New York legislation currently sitting with the state’s Standing Committee on Health proposes granting minors medical autonomy for a sweeping range of medical decisions and procedures.
“Any person, including a minor, who comprehends the need for, the nature of, and the reasonably foreseeable risks and benefits involved in any contemplated medical, dental, health, or hospital service, as well as any alternatives thereto, may give effective consent thereto for themself, and the consent of no other person shall be necessary,” says bill A9963.
This autonomy also applies to any “runaway youth” or “homeless youth.”
The legislation was sponsored by New York State Assemblyman Richard Gottfried and co-sponsored by Assemblywomen Amy Paulin, Maritza Davila, Jo Anne Simon and Karines Reyes.
The bill makes a point of directing state agencies to offer sexual health care to foster children.
“An authorized agency as defined in this title shall offer age and developmentally appropriate reproductive and sexual health care services and information to all foster children who are or may be sexually active or who request such services or information through the agency’s case-worker contact and as part of the comprehensive service plan for each child.
“Such an offer may be made orally to the child as long as it is also made in writing, by means of a letter or brochure designed for this purpose.”
Children will also make their own decisions when it comes to vaccines.
“A child who may give effective consent . . . may give effective consent to their own immunization, and the consent of no other person shall be necessary.”
As stated in the bill, a child may also choose to be medicated and make autonomous decisions regarding medication management, which the text refers to as “outpatient mental health services.” A mental health practitioner can provide these services to a child especially when a parent or guardian has refused to give consent, or if the practitioner decides that involving the parent or guardian is a bad idea.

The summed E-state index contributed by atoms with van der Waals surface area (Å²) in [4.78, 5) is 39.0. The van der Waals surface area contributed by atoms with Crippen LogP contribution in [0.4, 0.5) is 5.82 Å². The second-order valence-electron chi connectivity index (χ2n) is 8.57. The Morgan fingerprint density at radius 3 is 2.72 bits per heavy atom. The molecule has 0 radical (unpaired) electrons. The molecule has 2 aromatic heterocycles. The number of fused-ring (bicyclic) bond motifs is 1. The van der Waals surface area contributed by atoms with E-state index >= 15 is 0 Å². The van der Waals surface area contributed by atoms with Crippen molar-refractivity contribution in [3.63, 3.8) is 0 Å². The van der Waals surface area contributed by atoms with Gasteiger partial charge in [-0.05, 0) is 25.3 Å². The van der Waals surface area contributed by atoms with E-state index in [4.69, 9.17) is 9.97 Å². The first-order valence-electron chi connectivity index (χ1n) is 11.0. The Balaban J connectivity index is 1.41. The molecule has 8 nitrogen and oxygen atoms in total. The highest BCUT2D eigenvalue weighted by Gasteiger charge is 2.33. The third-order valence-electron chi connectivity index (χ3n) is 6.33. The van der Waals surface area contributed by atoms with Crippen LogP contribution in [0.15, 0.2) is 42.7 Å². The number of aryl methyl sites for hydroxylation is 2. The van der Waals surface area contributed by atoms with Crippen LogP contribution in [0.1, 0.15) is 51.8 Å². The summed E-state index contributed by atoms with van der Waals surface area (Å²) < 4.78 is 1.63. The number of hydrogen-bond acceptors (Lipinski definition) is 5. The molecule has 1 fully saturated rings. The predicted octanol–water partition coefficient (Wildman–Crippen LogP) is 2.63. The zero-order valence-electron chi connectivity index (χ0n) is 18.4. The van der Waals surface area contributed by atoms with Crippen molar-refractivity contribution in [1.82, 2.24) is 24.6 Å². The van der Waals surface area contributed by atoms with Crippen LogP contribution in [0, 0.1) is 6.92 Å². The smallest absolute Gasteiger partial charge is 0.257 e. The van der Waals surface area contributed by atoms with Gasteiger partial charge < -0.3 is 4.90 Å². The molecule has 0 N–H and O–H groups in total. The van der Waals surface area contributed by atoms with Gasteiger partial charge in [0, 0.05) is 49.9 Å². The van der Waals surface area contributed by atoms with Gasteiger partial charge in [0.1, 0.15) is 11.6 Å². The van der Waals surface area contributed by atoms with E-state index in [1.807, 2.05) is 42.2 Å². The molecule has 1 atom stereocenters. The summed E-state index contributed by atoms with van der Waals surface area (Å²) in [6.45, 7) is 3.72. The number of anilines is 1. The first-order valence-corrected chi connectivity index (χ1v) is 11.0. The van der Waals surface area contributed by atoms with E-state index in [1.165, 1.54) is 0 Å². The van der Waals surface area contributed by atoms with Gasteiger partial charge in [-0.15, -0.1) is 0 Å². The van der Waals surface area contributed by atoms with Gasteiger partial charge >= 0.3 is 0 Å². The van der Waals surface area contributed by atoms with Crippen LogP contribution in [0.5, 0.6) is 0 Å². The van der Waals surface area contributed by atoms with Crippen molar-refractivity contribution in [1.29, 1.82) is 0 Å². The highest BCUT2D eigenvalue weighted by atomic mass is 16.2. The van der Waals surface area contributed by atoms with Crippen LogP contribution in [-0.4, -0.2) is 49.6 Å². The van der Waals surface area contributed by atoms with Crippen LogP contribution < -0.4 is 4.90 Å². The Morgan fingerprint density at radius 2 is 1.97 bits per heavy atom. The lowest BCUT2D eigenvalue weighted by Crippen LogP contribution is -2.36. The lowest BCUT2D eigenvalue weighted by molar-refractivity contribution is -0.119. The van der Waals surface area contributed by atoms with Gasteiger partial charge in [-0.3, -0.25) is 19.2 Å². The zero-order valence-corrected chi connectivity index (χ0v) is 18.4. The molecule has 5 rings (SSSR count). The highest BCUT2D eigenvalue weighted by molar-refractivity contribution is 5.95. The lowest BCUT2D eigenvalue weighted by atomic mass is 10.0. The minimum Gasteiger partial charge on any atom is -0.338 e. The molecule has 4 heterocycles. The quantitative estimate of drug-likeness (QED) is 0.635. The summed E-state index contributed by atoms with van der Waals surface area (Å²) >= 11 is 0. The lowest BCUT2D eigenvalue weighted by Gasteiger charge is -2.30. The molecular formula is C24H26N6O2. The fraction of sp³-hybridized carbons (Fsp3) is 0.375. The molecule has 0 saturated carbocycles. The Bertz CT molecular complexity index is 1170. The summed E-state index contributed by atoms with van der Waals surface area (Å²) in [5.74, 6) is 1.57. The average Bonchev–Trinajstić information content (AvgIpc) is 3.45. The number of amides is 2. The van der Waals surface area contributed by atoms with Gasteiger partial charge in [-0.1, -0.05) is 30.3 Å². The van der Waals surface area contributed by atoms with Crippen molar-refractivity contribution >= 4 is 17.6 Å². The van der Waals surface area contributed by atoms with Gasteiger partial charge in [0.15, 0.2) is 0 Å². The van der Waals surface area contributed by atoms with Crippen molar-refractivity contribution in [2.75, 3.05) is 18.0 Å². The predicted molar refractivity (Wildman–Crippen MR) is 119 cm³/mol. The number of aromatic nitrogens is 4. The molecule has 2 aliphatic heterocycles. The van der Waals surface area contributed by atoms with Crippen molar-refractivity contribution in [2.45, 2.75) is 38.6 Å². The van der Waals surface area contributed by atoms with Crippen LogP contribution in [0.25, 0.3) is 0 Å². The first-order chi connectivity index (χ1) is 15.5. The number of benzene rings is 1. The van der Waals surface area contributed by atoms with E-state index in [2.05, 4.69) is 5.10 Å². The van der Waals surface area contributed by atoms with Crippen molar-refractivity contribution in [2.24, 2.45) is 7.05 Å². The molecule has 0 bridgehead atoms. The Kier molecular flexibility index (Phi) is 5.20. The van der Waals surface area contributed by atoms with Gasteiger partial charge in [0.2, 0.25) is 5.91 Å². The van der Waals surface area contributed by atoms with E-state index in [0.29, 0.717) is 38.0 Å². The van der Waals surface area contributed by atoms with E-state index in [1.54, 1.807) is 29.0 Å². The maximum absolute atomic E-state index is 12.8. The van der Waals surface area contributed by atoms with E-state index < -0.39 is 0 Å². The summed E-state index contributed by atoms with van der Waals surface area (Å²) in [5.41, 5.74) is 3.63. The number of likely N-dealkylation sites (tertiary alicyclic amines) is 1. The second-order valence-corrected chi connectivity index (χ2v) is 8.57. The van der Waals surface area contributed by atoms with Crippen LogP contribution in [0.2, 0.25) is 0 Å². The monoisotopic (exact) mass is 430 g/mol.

“A mental health practitioner may provide outpatient mental health services . . . to a minor voluntarily seeking such services without parental or guardian consent if the mental health practitioner determines that . . . requiring parental or guardian consent or involvement would have a detrimental effect on the course of outpatient treatment; or a parent or guardian has refused to give such consent and a [physician] practitioner determines that treatment is necessary and in the best interests of the minor.”
Furthermore, a child must be notified if there has been a request to view his/her medical records, which the child may refuse to disclose, even to their parent or guardian.
The text of the bill also makes use of the term “infant”, which legally means a minor.
“A patient or client [over the age of twelve] SHALL be notified of any request by a qualified person to review [his/her] THEIR record and if the patient or client objects to disclosure, the facility, in consultation with the treating practitioner may deny the request.
“In no event may a facility, practitioner, or treating practitioner disclose clinical records pertaining to treatment an infant patient or client consented to themself to the infant’s parent or guardian without the minor’s authorization. An infant patient or client may consent to disclosure to their parent or guardian generally or only in an emergency or may withhold consent all together.”
If the bill passes the Standing Committee on Health, it will be put to a floor vote in the Senate and Assembly.